That’s what we thought. Well, you’re out of luck, because not only is it going to turn colder this week, it’s going to snow too! Control your enthusiasm everyone – it’s not going to snow a lot.
The week starts off with a weak storm system passing to our south today. It may produce some snow showers along the South Coast and across the Cape and the Islands, with little accumulation expected. For the rest of us, it’ll just be a cloudy day. It’ll clear out tonight, and turn colder, but clouds quickly come back Tuesday morning as an Alberta Clipper (more likely a Saskatchewan Screamer and maybe even a Manitoba Mover) quickly heads towards the region. Some light snow will develop a little after dinner time, and continue overnight, likely changing to rain south of Boston. It all winds down before midday on Wednesday, with most of us getting an inch or two. Not a big deal, right? A few more snow showers are possible that afternoon as an upper-level disturbance moves through, but then high pressure builds in for the rest of the week and into the weekend with sunshine along with breezy and colder conditions. As we get to later Sunday (around the time the Patriots should be hoisting Lombardi Trophy #5) some more snow is possible as the next storm system starts to approach the region. That one could bring us some more snow into Monday, but we’ll worry about that one later in the week.
Monday: Plenty of clouds with a few sunny breaks at times. High 31-38.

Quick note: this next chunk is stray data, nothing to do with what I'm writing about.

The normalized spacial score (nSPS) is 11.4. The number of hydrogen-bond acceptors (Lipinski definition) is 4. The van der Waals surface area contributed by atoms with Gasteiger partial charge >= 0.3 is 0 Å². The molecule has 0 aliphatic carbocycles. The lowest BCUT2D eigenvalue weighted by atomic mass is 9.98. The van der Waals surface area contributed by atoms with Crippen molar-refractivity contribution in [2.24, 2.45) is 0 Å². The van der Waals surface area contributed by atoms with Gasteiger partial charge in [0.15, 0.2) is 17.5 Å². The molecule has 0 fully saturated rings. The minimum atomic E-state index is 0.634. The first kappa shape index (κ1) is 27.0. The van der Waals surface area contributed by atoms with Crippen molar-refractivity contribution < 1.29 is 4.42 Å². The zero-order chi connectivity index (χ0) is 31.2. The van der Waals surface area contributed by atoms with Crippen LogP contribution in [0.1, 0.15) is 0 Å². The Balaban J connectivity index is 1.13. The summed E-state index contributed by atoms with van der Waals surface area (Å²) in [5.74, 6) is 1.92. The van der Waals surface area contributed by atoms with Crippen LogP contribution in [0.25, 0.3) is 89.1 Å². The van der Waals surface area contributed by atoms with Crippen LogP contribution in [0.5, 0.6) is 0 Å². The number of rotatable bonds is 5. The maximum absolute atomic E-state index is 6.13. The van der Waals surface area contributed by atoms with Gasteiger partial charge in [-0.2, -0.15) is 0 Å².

Monday night: Clearing skies. Low 12-19.
Tuesday: Clouds return by midday, snow developing towards evening.High 26-33.
Tuesday night: Light snow likely, changing to rain south of Boston. Low 22-29 in the evening, then temperatures slowly rise overnight.
Wednesday: Rain changes back to snow in the morning, ending around midday. Some sunny breaks may develop late in the day. Becoming breezy. High 34-41.
Thursday: Partly to mostly sunny and breezy. High 29-36.
Friday: A mix of sunshine and clouds. High 25-32.
Saturday: Partly sunny and breezy. High 24-31.
Sunday: Becoming cloudy, chance of snow late in the day. High 27-34.
Super Bowl Forecast: Expect the roof to be closed with some showers possible, and outdoor temperatures around 70 at game time. Inside? Patriots 34 Falcons 24
Another week has arrived but just like last week, we’re starting off with a messy storm. Unlike last week, this one should go over to rain in most spots, and the rain could be quite heavy as we get into Monday night and early Tuesday.
The storm system that brought all the severe weather to the Deep South and the Southeast over the past few days will move into the Appalachians today while a secondary low pressure area starts to take shape off the Mid-Atlantic coastline. This secondary low will quickly become the dominant storm as it intensifies while moving north-northeastward, passing south and east of Cape Cod on Tuesday. This will be mainly a rain storm from Boston southward, but a wintry mix of snow, sleet, freezing rain, and rain is likely north and west of Boston for a while on Monday. Eventually, warmer air moves in by early Tuesday morning, changing everything over to plain rain. The rain may be heavy early Tuesday, and as a result, Flood Watches have been posted for parts of Southern New England. Some areas could see 2-3 inches of rain, possibly even more than that. In addition, we’re looking at strong winds with this storm, especially close to the coastline. High Wind Warnings are up, with some gusts of 50-60 mph or more possible, especially across Cape Cod.